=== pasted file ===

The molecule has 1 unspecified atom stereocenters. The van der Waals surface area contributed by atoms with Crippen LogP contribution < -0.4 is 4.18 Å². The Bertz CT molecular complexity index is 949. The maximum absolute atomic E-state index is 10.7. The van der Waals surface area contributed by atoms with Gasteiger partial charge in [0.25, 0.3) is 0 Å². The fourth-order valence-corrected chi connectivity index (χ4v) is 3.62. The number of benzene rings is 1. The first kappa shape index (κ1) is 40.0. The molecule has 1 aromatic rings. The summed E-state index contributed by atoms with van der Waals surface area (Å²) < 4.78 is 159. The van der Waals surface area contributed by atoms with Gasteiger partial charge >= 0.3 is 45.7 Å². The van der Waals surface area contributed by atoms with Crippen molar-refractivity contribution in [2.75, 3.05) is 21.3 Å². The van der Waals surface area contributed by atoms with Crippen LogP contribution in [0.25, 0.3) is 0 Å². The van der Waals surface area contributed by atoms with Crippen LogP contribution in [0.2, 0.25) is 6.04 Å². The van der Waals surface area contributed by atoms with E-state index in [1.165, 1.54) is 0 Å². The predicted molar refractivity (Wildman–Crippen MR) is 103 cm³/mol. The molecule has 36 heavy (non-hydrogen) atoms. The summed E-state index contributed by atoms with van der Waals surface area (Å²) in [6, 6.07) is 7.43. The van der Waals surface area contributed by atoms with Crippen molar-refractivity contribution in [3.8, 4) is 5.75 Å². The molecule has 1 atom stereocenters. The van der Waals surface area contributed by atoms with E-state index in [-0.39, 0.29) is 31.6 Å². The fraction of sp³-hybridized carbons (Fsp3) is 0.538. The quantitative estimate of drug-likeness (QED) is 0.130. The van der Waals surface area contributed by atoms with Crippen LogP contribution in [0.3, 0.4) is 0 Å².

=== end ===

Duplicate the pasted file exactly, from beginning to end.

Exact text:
The molecule has 1 unspecified atom stereocenters. The van der Waals surface area contributed by atoms with Crippen LogP contribution < -0.4 is 4.18 Å². The Bertz CT molecular complexity index is 949. The maximum absolute atomic E-state index is 10.7. The van der Waals surface area contributed by atoms with Gasteiger partial charge in [0.25, 0.3) is 0 Å². The fourth-order valence-corrected chi connectivity index (χ4v) is 3.62. The number of benzene rings is 1. The first kappa shape index (κ1) is 40.0. The molecule has 1 aromatic rings. The summed E-state index contributed by atoms with van der Waals surface area (Å²) < 4.78 is 159. The van der Waals surface area contributed by atoms with Gasteiger partial charge >= 0.3 is 45.7 Å². The van der Waals surface area contributed by atoms with Crippen molar-refractivity contribution in [2.75, 3.05) is 21.3 Å². The van der Waals surface area contributed by atoms with Crippen LogP contribution in [0.25, 0.3) is 0 Å². The van der Waals surface area contributed by atoms with Crippen LogP contribution in [0.2, 0.25) is 6.04 Å². The van der Waals surface area contributed by atoms with E-state index in [1.165, 1.54) is 0 Å². The predicted molar refractivity (Wildman–Crippen MR) is 103 cm³/mol. The molecule has 36 heavy (non-hydrogen) atoms. The summed E-state index contributed by atoms with van der Waals surface area (Å²) in [6, 6.07) is 7.43. The van der Waals surface area contributed by atoms with Crippen molar-refractivity contribution in [3.8, 4) is 5.75 Å². The molecule has 1 atom stereocenters. The van der Waals surface area contributed by atoms with E-state index in [-0.39, 0.29) is 31.6 Å². The fraction of sp³-hybridized carbons (Fsp3) is 0.538. The quantitative estimate of drug-likeness (QED) is 0.130. The van der Waals surface area contributed by atoms with Crippen LogP contribution in [0.3, 0.4) is 0 Å².